America's Military

Pfc. Calla Ann Armenti is a mortuary affairs specialist assigned to the 111th Quartermaster Company, 11th Transportation Battalion, 7th Trans. Brigade (Expeditionary)

Unit: 111th Quartermaster Company, 11th Transportation Battalion, 7th Trans. Brigade (Expeditionary)

MOS: 92M - mortuary affairs specialist

Hometown: Sterling, N.J.

Age: 25

Time in service:  17 months

Describe yourself: “Hardworking, short (in height), kind and very pragmatic. I tend to be a little bit of a know-it-all because I do a lot of research.”

Pastimes: “I read and I have this terrible habit of picking up new (musical) instruments for about three weeks, then putting them down.”

Does this mean you’re not committed to things? “I wouldn’t say that, but I’m fascinated by so many things that it’s hard to focus on one.”

Worst fear: “Fully trying and failing.”

Favorite quote: “I don’t know the specific words right off the top of my head, but it is a Marlene Dietrich quote. It’s something about … ‘How I absolutely love quotes because there something so simple about another person phrasing up what you’re thinking.’” (Actual quote: “I love quotations because it is a joy to find thoughts one might have, beautifully expressed with much authority by someone recognized wiser than oneself.”)

Something that would surprise people about you: “How many different interests I have – I like studying psychology, philosophy, writing, reading and art. I like to think I’m a Renaissance woman.”

A celebrity or historical figure you would like to meet: “I would like to meet Rebecca Sugar. She is like a cartoon creator, musical artist, illustrator and writer.  She’s so influential, but she’s not very well known. I would ask her how she decided to do everything rather than narrow it down to one thing.”

When you have been most satisfied: “Being home with my family.”

A life-changing event: “It wasn’t one event but a group of things that all happened at once. My uncle was in a life-changing motorcycle accident about three days prior to my 20th birthday, and he was left comatose and severely brain damaged. Even now, he’s wheelchair-bound and completely dependent on others. He is too bad to be even put in a home. That has put a lot of strain on my family. That same night, I had a cousin who slipped into a coma. She was battling cancer. I actually went to her funeral on my birthday. About two weeks later, a different uncle suddenly passed away. So, all those things kind of culminated around the same event. The experience grounded me more; I realized I had to get to work on progressing my life and not just floating around. I’ve always been appreciative of life, but I think it made me focus on the fact that all these people I love in my family … they can just disappear tomorrow.”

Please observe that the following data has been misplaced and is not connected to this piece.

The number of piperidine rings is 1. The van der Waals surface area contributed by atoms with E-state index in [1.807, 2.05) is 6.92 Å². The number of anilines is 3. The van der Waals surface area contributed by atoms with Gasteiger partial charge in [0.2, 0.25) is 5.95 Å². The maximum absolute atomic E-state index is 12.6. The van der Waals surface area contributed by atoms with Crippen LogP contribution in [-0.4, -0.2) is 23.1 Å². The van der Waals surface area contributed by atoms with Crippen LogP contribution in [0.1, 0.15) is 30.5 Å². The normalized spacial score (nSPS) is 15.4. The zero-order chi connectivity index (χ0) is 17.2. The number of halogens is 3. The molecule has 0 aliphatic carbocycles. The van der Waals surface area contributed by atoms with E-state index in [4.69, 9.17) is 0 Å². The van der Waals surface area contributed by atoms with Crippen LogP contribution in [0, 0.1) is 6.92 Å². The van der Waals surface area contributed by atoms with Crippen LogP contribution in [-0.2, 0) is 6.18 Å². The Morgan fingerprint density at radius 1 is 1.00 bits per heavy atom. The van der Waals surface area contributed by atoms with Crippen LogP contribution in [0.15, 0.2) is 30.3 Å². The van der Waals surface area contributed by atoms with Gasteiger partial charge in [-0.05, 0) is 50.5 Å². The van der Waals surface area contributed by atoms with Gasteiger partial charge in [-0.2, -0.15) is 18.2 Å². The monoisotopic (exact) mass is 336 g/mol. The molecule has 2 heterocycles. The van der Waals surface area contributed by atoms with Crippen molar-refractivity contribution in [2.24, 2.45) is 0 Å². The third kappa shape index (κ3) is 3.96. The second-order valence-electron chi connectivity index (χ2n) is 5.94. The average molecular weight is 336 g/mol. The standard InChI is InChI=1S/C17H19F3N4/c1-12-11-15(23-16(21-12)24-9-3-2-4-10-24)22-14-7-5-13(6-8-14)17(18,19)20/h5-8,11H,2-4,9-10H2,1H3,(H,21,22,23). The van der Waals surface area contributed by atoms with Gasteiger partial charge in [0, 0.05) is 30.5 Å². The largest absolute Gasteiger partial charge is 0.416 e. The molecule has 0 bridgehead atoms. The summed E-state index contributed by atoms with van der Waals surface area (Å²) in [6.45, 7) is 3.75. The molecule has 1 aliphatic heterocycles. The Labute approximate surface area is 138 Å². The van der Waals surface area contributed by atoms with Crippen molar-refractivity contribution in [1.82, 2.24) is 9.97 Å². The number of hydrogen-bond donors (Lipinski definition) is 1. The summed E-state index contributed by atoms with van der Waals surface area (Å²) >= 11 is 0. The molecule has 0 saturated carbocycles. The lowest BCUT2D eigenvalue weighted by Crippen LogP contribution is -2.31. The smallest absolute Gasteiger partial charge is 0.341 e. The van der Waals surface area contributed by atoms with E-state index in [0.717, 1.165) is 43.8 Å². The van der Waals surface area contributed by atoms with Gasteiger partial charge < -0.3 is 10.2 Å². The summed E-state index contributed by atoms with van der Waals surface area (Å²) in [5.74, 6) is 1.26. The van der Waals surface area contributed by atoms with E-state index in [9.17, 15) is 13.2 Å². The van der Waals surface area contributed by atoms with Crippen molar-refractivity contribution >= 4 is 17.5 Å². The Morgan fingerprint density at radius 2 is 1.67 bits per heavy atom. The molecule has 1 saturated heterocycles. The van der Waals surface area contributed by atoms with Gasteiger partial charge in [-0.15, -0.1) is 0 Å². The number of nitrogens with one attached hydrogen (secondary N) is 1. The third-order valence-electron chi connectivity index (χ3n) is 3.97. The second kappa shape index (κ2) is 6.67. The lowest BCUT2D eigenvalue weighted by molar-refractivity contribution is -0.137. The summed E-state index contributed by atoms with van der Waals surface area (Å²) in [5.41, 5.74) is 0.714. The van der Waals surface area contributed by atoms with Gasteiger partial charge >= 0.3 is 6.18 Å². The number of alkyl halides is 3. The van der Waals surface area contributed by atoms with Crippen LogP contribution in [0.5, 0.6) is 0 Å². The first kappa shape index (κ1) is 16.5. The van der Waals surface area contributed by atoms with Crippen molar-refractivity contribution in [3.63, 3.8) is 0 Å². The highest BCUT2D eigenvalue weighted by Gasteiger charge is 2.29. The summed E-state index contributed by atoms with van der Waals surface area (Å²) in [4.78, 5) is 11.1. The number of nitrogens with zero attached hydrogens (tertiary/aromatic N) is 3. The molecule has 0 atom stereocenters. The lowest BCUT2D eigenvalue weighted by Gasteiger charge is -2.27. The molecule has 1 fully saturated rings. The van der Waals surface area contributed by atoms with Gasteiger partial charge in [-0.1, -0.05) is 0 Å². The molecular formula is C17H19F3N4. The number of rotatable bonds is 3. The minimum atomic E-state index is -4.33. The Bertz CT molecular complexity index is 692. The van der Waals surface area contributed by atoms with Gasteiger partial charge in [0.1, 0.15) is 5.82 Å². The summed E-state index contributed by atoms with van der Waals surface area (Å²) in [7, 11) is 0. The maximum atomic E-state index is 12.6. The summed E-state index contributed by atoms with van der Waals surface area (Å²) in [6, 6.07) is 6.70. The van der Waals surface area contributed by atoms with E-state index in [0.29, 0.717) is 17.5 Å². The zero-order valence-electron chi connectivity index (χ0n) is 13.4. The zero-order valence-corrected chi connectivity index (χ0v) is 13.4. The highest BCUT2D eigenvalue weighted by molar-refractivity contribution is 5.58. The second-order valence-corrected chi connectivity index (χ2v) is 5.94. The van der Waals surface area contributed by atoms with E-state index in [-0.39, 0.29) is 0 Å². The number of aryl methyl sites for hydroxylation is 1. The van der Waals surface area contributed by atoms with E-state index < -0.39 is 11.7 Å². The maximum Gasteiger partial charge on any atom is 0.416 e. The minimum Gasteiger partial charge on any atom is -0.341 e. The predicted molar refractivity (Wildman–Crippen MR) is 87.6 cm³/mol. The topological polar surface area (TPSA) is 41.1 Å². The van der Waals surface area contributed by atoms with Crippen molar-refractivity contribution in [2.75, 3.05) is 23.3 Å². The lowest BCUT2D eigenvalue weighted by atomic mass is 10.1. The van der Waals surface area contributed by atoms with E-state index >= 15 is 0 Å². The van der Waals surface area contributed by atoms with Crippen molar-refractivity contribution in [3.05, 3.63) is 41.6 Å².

What you believe in: “I believe in myself, my family and my personal faith; I’m Catholic.”

Talk about your upbringing: “I grew up in a great small town. We are a very tight-knit, Italian group. I grew up thinking my cousins were siblings because we were all so close. I think of my uncles as my fathers and my aunts as additional moms. Same thing with my grandparents.”

Why you joined the Army: “I always wanted to join. My original goal was to enlist at age 18, but my family was dead-set against me ever going into any military branch. Eventually, I just didn’t let their decision affect my life choice.”

It took you seven years to muster the courage to confront family members? “They stole my passport and Social Security Card so I couldn’t enlist.”

Were they against women joining the military? “It wasn’t that in particular. They find women in the military extremely brave. It was me – their daughter, granddaughter and niece.  They didn’t want me putting my life at risk. Now, they’re proud of me.”

How did they indicate their pride? “On Main Street, they hung a banner for Memorial Day with my name on it. It included the names of my grandfather, my cousin and my uncle – all of whom had served.”

Your expectations upon joining the Army: “I definitely thought it would be less like an everyday job. I thought we would be doing more of the bigger-picture things on a regular basis.”

Why you chose your MOS: “I was on rotation at the Richmond morgue, and prior to enlisting, I had been a funeral director and worked on remains all the time. I realized just anyone doing this job probably wouldn’t get a lot out of it. For somebody like me, however, especially somebody who’s worked with loved ones, I think it is so important the care you take with each and every set of remains. It’s important to me because it’s a pride thing.”

What it means to wear the uniform: “It’s like being a real-life superhero.”

Best thing about the Army: “The opportunities.”

Worst thing about the Army: “The young people; the 18-year-olds.”

Where you see yourself in five years: “Finished with my bachelor’s degree in business management while transitioning to the officer corps.”